Important clues to the initiation and early behavior of large (super-) eruptions lie in the records of degassing during magma ascent. Here we investigate the timescales of magma ascent for three rhyolitic supereruptions that show field evidence for contrasting behavior at eruption onset: (1) 650 km3, 0.767 Ma Bishop Tuff, Long Valley; (2) 530 km3, 25.4 ka Oruanui eruption, Taupo; and (3) 2500 km3, 2.08 Ma Huckleberry Ridge Tuff, Yellowstone. During magma ascent, decompression causes volatile exsolution from the host melt into bubbles, leading to H2O and CO2 gradients in quartz-hosted re-entrants (REs; unsealed inclusions). These gradients are modeled to estimate ascent rates. We present best-fit modeled ascent rates for H2O and CO2 profiles for REs in early-erupted fall deposits from Bishop (n = 13), Oruanui (n = 9), and Huckleberry Ridge (n = 9). Using a Matlab script that includes an error minimization function, Bishop REs yield ascent rates of 0.6–13 m/s, overlapping with and extending beyond those of the Huckleberry Ridge (0.3–4.0 m/s). Re-entrants in Oruanui quartz crystals from the first two eruptive phases (of 10) yield the slowest ascent rates determined in this study (0.06–0.48 m/s), whereas those from phase three, which has clear field evidence for a marked increase in eruption intensity, are uniformly higher (1.4–2.6 m/s).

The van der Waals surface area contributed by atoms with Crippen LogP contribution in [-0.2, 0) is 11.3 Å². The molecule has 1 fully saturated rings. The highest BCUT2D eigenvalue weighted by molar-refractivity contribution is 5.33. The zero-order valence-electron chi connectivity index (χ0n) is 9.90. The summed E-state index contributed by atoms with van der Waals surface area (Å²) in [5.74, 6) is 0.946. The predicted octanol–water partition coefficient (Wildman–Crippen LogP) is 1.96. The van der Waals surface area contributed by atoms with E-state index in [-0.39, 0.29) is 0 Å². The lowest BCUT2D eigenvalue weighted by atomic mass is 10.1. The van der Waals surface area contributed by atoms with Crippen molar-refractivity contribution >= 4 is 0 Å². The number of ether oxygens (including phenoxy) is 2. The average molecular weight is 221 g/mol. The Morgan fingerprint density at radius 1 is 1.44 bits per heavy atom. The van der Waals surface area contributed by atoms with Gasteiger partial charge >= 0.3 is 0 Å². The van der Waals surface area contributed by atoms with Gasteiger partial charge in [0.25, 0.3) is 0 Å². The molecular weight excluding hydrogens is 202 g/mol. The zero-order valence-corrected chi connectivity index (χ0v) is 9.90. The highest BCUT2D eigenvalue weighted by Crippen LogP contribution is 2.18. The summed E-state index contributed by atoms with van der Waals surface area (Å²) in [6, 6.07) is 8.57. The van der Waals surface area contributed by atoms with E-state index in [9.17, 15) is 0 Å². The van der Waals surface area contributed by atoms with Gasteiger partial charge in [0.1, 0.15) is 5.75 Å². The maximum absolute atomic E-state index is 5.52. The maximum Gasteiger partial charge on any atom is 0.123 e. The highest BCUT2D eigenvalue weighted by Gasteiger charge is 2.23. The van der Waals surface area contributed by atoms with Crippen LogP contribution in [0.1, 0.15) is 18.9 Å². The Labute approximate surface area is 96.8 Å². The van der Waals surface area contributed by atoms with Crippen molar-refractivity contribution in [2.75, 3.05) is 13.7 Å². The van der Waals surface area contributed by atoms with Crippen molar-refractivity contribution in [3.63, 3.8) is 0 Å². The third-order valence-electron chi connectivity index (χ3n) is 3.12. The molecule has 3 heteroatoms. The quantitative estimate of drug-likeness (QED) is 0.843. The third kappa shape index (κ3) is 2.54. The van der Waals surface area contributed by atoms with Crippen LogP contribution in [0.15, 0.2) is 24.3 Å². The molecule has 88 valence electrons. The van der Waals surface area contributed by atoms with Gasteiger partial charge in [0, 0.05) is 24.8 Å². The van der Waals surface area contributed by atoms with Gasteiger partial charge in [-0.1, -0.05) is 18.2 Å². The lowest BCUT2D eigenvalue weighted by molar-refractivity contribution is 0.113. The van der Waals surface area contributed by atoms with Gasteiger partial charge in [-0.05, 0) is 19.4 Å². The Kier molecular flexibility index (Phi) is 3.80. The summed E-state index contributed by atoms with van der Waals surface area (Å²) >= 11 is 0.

For all three eruptions, the interiors of most REs appear to have re-equilibrated to lower H2O and CO2 concentrations when compared to co-erupted, enclosed melt inclusions in quartz. Such reequilibration implies the presence of an initial period of slower ascent, likely resulting from movement of magma from storage into a developing conduit system, prior to the faster (<1–2.5 h) final ascent of magma to the surface. This slower initial movement represents hours to several days of reequilibration, invalidating any assumption of constant decompression conditions from the storage region. However, the number of REs with deeper starting depths increases with stratigraphic height in all three deposits (particularly the Bishop Tuff), suggesting progressive elimination of the deep, sluggish ascent stage over time, which we interpret to be the result of maturing of the conduit system(s). Our results agree well with ascent rates estimated using theoretical approximations and numerical modeling for plinian rhyolitic eruptions (0.7–30 m/s), but overlap more with the slower estimates.